16/01/2007 - 22:00

Love triumphs over all at Coco's

16/01/2007 - 22:00


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Ian Love has been a master of the hospitality game for the past 30 years, with much of that time spent at the iconic Coco’s Riverside Bar and Restaurant on the South Perth foreshore.

Love triumphs over all at Coco's

Ian Love has been a master of the hospitality game for the past 30 years, with much of that time spent at the iconic Coco’s Riverside Bar and Restaurant on the South Perth foreshore.

Now he is wooing the crowds with his latest project, the Raffles Bar and Restaurant, while also planning to open a new venture on St Georges Terrace.

There’s no mistaking that Mr Love’s venues are crowd pleasers.

It’s been 17 years since he started Coco’s, considered one of Perth’s dining institutions.

The restaurant was fully booked for lunch on the day of my arranged interview with Mr Love, and more than one table of hopefuls without a reservation was turned away.

And a recent visit to Mr Love’s new project, Applecross’s Raffles Bar and Restaurant, seems to indicate that his new venue will be just as popular as Coco’s.

After pouring countless hours and $4 million into a re-fit, Mr Love has transformed the heritage-listed pub into an up-market bar and restaurant, complete with an eye-catching fish tank on the first floor, and a sleek bar and beer garden on the lower level.

The Deco restaurant is positioned at the upper end and serves dishes such as prosciutto-wrapped red emperor and blue swimmer crab risotto, with mains priced between $32 and $45. But it’s a more casual affair downstairs, with a bar menu offering guests a selection of pizzas for between $16 and $26 and a tapas menu with tempting nibbles, including sesame spiced squid with harissa yoghurt for $8, and field mushroom, pancetta and parmesan toasts for $8.50.

Adjacent to the bar and restaurant sits a 17-storey high rise apartment tower, with car sales businessman Brian Gardner and CFMEU Kevin Reynolds among the residents.

Mr Love admits he is a busier businessman since taking on the Raffles project, his third venue, but he’s not letting time get the better of him. As he glances across the Swan River impeccably dressed in a Roberto Cavalli t-shirt, crisp white linen jacket and shoes that ooze Italy, Mr Love reveals he’s got quite a busy few years ahead.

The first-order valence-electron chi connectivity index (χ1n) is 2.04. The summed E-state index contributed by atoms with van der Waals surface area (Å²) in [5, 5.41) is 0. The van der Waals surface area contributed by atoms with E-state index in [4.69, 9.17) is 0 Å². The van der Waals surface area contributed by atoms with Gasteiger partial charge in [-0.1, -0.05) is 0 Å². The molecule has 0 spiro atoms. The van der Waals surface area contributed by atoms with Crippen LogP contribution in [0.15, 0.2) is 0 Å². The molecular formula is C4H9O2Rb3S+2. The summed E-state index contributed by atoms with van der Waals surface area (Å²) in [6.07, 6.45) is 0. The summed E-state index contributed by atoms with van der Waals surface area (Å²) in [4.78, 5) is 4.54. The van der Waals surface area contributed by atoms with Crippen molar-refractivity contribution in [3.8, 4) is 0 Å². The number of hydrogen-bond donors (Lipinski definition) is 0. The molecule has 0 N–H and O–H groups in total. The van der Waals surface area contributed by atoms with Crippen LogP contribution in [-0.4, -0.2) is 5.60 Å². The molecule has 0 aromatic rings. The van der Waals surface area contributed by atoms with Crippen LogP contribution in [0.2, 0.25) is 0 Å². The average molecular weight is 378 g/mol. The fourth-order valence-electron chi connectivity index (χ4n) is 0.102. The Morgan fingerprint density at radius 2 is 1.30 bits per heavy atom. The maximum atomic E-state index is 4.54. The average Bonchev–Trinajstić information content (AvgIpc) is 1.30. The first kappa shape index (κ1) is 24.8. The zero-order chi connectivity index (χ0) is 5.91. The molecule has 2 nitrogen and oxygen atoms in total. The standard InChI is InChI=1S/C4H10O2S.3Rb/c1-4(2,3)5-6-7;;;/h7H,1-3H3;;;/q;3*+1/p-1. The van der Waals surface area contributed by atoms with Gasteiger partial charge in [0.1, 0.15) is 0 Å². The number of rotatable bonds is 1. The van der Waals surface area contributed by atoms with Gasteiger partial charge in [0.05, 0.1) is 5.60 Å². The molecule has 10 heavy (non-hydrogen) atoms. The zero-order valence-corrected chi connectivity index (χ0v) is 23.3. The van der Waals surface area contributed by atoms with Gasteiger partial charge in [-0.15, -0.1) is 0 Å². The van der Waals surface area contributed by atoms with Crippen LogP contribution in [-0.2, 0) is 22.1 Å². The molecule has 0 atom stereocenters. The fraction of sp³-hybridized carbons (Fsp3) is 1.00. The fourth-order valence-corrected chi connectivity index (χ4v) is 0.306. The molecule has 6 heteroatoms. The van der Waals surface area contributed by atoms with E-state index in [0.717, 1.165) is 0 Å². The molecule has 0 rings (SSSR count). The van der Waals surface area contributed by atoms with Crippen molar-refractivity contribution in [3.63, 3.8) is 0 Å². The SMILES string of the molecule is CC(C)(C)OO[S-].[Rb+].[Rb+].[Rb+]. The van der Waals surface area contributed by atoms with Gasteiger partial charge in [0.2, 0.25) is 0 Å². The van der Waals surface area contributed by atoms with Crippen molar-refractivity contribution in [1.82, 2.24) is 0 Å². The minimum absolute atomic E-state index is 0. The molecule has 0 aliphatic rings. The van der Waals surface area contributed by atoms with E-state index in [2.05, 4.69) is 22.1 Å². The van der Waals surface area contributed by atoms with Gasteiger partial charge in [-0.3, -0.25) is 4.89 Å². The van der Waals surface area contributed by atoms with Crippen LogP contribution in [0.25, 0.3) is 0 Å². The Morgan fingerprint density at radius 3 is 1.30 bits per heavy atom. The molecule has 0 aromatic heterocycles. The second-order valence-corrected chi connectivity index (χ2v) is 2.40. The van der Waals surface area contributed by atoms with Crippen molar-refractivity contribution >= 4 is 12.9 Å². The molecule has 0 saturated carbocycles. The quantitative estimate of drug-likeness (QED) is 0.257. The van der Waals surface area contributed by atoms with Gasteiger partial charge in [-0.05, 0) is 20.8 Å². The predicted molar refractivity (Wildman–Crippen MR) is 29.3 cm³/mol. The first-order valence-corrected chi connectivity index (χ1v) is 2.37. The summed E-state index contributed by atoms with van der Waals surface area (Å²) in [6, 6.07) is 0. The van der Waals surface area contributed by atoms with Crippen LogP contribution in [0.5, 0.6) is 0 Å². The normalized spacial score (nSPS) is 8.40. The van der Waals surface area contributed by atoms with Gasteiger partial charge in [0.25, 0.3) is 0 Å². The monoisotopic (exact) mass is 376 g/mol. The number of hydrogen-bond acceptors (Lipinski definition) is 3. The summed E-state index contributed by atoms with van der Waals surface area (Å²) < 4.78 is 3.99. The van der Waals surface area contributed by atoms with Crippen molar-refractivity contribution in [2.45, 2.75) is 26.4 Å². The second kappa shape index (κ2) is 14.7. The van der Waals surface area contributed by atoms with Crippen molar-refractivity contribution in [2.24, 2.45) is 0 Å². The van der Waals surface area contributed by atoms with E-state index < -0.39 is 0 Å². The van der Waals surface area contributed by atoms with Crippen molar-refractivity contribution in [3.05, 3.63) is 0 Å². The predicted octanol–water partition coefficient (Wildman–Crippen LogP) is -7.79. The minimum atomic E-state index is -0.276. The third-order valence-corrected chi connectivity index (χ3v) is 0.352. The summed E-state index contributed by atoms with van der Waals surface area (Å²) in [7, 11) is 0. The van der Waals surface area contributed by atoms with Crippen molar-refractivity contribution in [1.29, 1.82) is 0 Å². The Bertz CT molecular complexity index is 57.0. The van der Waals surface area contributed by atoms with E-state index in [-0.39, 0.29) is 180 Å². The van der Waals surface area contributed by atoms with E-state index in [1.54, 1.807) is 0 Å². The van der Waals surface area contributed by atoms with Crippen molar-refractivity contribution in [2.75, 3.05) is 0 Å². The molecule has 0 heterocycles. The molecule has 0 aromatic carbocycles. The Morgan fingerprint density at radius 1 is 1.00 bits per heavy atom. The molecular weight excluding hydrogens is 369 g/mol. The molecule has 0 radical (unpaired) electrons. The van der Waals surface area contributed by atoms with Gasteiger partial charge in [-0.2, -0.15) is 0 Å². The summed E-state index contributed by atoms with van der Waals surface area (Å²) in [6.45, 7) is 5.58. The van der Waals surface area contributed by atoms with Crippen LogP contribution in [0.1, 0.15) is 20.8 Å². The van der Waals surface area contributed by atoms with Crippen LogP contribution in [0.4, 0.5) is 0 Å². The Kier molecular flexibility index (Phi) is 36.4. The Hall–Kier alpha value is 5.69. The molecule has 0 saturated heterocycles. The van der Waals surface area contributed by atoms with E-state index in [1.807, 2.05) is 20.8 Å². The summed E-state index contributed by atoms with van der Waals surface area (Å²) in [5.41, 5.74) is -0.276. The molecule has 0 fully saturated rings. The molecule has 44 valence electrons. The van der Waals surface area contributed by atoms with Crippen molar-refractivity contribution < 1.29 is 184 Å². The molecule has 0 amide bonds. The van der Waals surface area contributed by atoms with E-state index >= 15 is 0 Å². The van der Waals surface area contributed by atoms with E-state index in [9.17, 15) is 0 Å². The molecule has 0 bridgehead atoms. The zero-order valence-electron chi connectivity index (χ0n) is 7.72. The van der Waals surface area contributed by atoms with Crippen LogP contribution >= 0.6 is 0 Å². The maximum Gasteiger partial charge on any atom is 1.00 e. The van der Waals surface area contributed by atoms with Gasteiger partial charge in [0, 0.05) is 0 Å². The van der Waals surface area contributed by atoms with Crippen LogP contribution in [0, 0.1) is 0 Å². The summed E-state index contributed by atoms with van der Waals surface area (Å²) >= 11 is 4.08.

First, there is the redevelopment of his Bellhouse Café on the Mends Street jetty, which finally got approval from the Swan Trust.

Second is finding a suitable site on St Georges Terrace to open his next restaurant.

“I have been looking for some time at the idea of doing a reasonable upmarket bar and restaurant in the city,” Mr Love says. “And if I were to do it, it would be on St Georges Terrace. The city needs something.”

Mr Love has had some early stage discussions with the developers behind the $260 million Century City building, which is due to open in 2009 and is located next to the BankWest Tower.

But he says the discussions are merely preliminary and no commitments have been made.

And when he finally gets a deal over the line, be it at Century City or another location on the terrace, expect something big.

“I really like Glass Brasserie in Sydney,” he says. “It overlooks the Queen Victoria Building and in the old days you used to sit in the restaurant and stare at the walls. But now they have these glass walls and you look straight out to these great old buildings. I would be keen on doing something like that, something that would showcase the terrace.”

Mr Love has no immediate plans to sell Coco’s and he is also keen to reap the rewards of the long, difficult development of the Raffles.

“I love the history of the place,” he says. “It’s in its 111th year and I’m the third owner. I feel privileged to be part of history.”

And while there have been some grumbles from the former regulars, Mr Love believes taking the venue upmarket will return the hotel to its glory days.

“If you look at the old photos from the 1940s you can see it was the glamour place in Perth. There are people wearing bow ties and tuxedos, and unfortunately it drifted into a bikie den,” he says.

Like Coco’s, the new Raffles restaurant boasts an impressive wine list. Mr Love says wine, and the consumers’ intimate knowledge of it, has been the biggest change in the hospitality industry during the past decade.

“If you went back 15 years, half of the people in the restaurant wouldn’t know the difference between a cabernet sauvignon and a shiraz, but now they not only know that but they’ll know whether 1999 was a good vintage or not,” he says.

To tap into that thirst, Mr Love operates a vintage wine club and says about 700 people are paid-up members. The club provides wine discounts and offers customers a separate vintage list to order from when dining at Coco’s and Raffles.

And the boom is boosting wine sales, although the extra spending is being met by increasing costs, Mr Love says.

“About 18 months ago we were paying $12 a kilo for whole dhufish; now it’s over $20 a kilo. You can’t double the price you charge the customer, so you have to take less margin."

Similarly, he says, restaurateurs have to carefully manage their menus in order to make up for margin erosion on other product lines.


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